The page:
Why Self-Track? The Possibility of Hard-to-Explain Change

My personal science introduced me to a research method I have never seen used in research articles or described in discussions of scientific method. It might be called wait and see. You measure something repeatedly, day after day, with the hope that at some point it will change dramatically and you will be able to determine why. In other words: 1. Measure something repeatedly, day after day. 2. When you notice an outlier, test possible explanations. In most science, random (= unplanned) variation is bad. In an experiment, for example, it makes the effects of the treatment harder to see. Here it is good.

Here are examples where wait and see paid off for me:

1. Acne and benzoyl peroxide. When I was a graduate student, I started counting the number of pimples on my face every morning. One day the count improved. It was two days after I started using benzoyl peroxide more regularly. Until then, I did not think benzoyl peroxide worked well — I started using it more regularly because I had run out of tetracycline (which turned out not to work).

2. Sleep and breakfastI changed my breakfast from oatmeal to fruit because a student told me he had lost weight eating foods with high water content (such as fruit). I did not lose weight but my sleep suddenly got worse. I started waking up early every morning instead of half the time. From this I figured out that any breakfast, if eaten early, disturbed my sleep.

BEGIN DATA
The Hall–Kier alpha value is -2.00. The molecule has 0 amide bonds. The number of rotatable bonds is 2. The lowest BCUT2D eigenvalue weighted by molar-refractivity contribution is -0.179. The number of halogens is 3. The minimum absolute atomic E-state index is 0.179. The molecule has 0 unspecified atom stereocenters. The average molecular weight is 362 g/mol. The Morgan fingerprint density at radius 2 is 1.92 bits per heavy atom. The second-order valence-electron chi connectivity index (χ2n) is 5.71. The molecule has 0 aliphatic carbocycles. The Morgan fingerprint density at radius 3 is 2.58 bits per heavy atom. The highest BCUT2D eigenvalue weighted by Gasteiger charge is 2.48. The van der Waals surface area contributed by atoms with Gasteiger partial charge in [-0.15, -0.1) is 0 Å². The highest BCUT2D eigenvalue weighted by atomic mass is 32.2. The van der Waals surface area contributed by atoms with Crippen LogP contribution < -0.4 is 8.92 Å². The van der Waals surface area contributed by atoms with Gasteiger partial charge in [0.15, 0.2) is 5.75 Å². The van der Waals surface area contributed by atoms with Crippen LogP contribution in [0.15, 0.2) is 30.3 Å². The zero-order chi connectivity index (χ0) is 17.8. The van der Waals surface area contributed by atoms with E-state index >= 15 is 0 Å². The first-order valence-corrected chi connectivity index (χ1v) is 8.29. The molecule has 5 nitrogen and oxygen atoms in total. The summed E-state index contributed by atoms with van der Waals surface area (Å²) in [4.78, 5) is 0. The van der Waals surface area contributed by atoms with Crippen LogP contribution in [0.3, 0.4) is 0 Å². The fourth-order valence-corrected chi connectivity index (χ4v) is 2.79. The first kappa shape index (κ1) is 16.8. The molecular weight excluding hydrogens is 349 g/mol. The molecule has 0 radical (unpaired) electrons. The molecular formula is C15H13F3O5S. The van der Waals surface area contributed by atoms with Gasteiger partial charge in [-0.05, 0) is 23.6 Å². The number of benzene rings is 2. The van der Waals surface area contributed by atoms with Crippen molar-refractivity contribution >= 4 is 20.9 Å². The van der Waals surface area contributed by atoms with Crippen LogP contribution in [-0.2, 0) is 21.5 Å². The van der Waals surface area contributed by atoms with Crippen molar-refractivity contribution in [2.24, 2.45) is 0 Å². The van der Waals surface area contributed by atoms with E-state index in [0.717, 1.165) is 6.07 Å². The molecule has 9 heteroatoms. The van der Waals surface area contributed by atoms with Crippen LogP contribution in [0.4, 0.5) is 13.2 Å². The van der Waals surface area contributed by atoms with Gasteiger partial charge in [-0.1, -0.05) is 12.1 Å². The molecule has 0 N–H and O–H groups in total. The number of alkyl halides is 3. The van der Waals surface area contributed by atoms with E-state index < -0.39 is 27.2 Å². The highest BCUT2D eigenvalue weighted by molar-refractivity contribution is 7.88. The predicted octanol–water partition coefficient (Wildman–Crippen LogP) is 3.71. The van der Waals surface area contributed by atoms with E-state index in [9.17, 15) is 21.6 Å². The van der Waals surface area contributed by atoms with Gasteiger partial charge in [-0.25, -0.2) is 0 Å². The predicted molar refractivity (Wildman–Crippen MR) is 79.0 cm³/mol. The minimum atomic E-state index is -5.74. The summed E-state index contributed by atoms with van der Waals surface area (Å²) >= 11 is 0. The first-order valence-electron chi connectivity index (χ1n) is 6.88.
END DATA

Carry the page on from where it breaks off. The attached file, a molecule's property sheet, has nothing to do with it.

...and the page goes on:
3. Sleep and standing (twice). I started to stand a lot to see if it would cause weight loss. It didn’t, but I started to sleep better. Later, I discovered by accident that standing on one leg to exhaustion made me sleep better.

4. Brain function and butter. For years I measured how fast I did arithmetic. One day I was a lot faster than usual. It turned out to be due to butter.

5. Brain function and dental amalgam. My brain function, measured by an arithmetic test, improved over several months. I eventually decided that removal of two mercury-containing fillings was the likely cause.

6. Blood sugar and walking. My fasting blood sugar used to be higher than I would like — in the 90s. (Optimal is low 80s.) Even worse, it seemed to be increasing. (Above 100 is “pre-diabetic.”) One day I discovered it was much lower than expected (in the 80s). The previous day I had walked for an hour, which was unusual. I determined it was indeed cause and effect. If I walked an hour per day, my fasting blood sugar was much better.